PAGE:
Assess alternative dosage formulations. When insourcing compounding during drug shortages, be mindful of products that may be different from standards. Mix-ups in strengths and concentrations can have serious impacts to patient safety.
COVID-19 workflow changes can impact compounding. Adjustments in workflow, such as changing medication administration times to reduce exposure time for nursing, may cause a shift in demand for compounded preparations and pharmacy workload. Adapt by assessing staffing levels and non-essential work in the IV room during these peak times.
Ensuring Compliance in 2021
There is no higher priority for hospitals and health care workers than to engage in care delivery that promotes the highest level of safety for patients and maintains the health of the workforce. The United States Pharmacopeial Convention (USP) compounding chapters serve as the guardrails for patient and worker safety. While anticipated revisions were put on hold in 2020, the pandemic forced regulatory bodies such as the FDA and USP to issue interim guidance to address compounding amid COVID-19.
The pharmacy department’s responsibility is to understand which versions and standards apply to their operations. Regulatory bodies will be looking for how hospital pharmacies responded to the challenges as well as how they implemented interim practices – applicable to their facility – from a compliance perspective.
As the COVID-19 vaccine rolls out and facilities continue to navigate USP compliance in 2021, hospital pharmacists should work within the ebbs and flows of the “new normal” and consider the following:
Focus on what is controllable and unchanging. Ensure compliance with the current and official chapters of USP 795 (2014) and USP 797 (2008), with temporary adjustments in line with the interim guidance. Continue to work towards compliance with USP <800> which has not changed since published in 2016 and is the best practice for worker safety.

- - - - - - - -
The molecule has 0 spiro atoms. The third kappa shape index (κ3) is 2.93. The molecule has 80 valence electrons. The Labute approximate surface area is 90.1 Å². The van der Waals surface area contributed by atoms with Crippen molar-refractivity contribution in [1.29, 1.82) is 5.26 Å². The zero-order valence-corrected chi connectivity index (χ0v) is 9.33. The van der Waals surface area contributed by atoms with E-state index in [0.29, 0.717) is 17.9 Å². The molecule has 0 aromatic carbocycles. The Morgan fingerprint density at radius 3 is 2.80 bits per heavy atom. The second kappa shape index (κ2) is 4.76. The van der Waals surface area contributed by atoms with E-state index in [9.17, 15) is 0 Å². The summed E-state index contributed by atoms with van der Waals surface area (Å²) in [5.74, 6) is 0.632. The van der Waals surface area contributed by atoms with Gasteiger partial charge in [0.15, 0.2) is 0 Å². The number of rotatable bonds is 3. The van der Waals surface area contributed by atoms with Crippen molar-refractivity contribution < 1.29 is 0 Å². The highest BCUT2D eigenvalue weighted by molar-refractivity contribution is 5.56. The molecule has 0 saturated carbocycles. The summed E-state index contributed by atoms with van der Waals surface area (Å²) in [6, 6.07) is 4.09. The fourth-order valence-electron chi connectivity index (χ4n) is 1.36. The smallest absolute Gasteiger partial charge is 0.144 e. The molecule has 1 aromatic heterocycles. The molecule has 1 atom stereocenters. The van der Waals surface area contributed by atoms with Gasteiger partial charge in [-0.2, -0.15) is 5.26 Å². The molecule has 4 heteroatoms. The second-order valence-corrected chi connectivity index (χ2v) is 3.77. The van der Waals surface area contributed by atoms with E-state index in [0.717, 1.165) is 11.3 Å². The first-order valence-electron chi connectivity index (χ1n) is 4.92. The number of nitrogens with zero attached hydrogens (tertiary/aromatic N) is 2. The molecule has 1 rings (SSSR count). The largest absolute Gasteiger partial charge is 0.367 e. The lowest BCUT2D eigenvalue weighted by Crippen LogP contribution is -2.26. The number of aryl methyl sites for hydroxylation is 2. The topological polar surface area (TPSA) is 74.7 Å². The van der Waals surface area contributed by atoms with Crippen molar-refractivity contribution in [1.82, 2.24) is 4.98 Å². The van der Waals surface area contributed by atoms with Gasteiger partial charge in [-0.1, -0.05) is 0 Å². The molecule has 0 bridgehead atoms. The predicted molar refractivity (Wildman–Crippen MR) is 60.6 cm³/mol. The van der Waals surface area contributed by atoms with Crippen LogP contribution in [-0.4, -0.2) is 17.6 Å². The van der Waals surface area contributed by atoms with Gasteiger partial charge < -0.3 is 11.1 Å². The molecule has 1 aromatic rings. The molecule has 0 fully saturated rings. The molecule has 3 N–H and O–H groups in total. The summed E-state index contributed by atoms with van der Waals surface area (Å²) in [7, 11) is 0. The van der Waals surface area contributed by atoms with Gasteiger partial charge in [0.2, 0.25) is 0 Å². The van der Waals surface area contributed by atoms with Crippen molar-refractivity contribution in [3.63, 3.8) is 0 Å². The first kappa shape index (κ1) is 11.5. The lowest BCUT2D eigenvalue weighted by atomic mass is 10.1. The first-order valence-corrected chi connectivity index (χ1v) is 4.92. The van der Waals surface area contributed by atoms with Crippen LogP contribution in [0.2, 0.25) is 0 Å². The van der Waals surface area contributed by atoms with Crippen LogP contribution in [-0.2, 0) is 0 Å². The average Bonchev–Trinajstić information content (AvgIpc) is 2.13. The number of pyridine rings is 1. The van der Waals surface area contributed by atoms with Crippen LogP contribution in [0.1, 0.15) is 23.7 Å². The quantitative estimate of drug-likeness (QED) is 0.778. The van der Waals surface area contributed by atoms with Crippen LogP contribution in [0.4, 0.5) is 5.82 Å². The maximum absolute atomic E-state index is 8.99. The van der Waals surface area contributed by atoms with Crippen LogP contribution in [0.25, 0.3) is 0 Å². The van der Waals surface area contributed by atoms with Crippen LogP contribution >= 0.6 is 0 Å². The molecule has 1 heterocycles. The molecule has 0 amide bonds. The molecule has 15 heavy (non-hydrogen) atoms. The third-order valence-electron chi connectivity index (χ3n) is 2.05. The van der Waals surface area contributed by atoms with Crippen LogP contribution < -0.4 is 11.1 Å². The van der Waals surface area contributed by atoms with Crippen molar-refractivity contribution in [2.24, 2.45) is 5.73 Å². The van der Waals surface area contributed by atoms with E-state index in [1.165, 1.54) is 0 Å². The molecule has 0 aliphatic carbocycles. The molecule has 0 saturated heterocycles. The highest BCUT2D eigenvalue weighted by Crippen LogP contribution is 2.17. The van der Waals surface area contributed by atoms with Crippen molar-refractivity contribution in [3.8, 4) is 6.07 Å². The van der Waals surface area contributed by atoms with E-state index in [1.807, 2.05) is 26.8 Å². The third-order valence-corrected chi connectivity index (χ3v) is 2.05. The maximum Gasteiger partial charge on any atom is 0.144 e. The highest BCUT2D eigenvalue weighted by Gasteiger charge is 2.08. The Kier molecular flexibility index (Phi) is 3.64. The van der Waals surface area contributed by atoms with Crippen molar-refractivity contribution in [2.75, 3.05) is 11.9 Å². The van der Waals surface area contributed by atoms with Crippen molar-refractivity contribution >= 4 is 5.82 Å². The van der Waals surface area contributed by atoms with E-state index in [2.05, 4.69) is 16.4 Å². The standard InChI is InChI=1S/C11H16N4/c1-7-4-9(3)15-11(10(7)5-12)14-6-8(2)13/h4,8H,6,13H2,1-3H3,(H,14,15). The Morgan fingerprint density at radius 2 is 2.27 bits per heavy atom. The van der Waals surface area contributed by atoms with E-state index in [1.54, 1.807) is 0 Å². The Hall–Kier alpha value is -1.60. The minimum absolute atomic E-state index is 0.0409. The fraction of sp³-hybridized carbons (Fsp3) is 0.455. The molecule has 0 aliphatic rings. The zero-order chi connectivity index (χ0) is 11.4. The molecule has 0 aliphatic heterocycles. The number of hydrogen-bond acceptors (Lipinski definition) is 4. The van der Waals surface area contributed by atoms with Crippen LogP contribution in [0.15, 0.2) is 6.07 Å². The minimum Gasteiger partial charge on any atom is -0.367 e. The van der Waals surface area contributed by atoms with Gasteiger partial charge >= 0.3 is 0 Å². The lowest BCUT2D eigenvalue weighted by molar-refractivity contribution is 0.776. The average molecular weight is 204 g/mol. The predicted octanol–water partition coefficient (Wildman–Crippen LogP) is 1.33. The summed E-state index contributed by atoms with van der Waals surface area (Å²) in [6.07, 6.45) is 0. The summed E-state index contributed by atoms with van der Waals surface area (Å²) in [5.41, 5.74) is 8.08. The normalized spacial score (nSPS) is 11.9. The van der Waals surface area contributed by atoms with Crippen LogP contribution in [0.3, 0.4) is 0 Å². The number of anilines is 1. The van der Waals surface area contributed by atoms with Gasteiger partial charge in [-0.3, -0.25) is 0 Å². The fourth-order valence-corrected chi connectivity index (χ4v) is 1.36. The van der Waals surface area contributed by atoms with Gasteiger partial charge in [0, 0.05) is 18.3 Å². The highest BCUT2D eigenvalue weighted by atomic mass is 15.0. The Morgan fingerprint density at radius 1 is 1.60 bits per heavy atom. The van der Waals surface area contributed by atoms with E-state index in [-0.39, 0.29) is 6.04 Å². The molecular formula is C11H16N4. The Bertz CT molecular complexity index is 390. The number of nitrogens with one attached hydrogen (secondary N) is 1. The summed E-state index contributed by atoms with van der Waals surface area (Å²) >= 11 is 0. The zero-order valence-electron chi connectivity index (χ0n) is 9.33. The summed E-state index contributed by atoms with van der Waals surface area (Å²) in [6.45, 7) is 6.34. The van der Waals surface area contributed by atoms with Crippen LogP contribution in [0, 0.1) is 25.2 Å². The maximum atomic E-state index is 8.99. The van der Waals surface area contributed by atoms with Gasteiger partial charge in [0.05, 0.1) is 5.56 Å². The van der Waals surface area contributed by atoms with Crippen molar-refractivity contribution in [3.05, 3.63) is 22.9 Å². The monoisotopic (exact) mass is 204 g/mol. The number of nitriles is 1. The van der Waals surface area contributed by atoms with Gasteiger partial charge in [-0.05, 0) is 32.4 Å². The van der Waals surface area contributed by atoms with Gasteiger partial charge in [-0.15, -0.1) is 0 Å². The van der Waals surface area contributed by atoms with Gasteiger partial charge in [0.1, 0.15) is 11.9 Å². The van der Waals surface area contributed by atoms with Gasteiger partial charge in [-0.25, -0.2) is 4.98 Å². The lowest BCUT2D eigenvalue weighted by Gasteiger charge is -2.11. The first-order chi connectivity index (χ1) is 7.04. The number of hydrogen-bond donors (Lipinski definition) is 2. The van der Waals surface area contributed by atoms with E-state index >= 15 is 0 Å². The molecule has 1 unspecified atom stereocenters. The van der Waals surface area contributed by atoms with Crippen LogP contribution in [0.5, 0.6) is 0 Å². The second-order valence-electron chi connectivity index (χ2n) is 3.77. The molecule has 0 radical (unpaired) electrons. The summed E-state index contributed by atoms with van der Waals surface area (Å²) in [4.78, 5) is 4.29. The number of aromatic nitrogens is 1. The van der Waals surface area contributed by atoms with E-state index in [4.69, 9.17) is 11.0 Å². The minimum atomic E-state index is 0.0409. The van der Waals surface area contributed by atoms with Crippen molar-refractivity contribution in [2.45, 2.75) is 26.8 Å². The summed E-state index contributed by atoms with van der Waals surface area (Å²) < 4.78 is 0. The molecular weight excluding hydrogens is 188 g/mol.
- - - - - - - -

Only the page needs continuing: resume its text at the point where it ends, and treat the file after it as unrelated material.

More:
Document practice changes due to the pandemic. Regulatory bodies will be looking for evidence of how facilities adopted interim guidance including assessment criteria for returning to standard operating procedures and communication to staff.
Data, data, data. Review documentation for routine compounding tasks, competencies, and certification. Identify any gaps, initiate corrective action plans, and prepare to explain the cause if related to interim practices.
Central to regulatory compliance and reducing risk is arming the pharmacy with the tools to develop standard operating procedures, building pharmacy staff competency and expertise, and adopting workflow technologies that help ensure accuracy in the compounding of CSPs. A comprehensive compliance management system is invaluable to establish the training, risk management, and quality assurance practices necessary for a safe and efficient sterile compounding environment.
When it comes to medication safety and ensuring compliance over sterile compounding, there is no one more knowledgeable than a pharmacist. In the face of increased pressure due to the COVID-19 pandemic and rapidly evolving shortages, new technology and interdisciplinary work teams can ensure patient care and employee satisfaction do not suffer. Pharmacists certainly have the strength and adaptability needed to meet existing — and as of yet unforeseen — challenges and can do so with the right tools to support evolving patient care initiatives.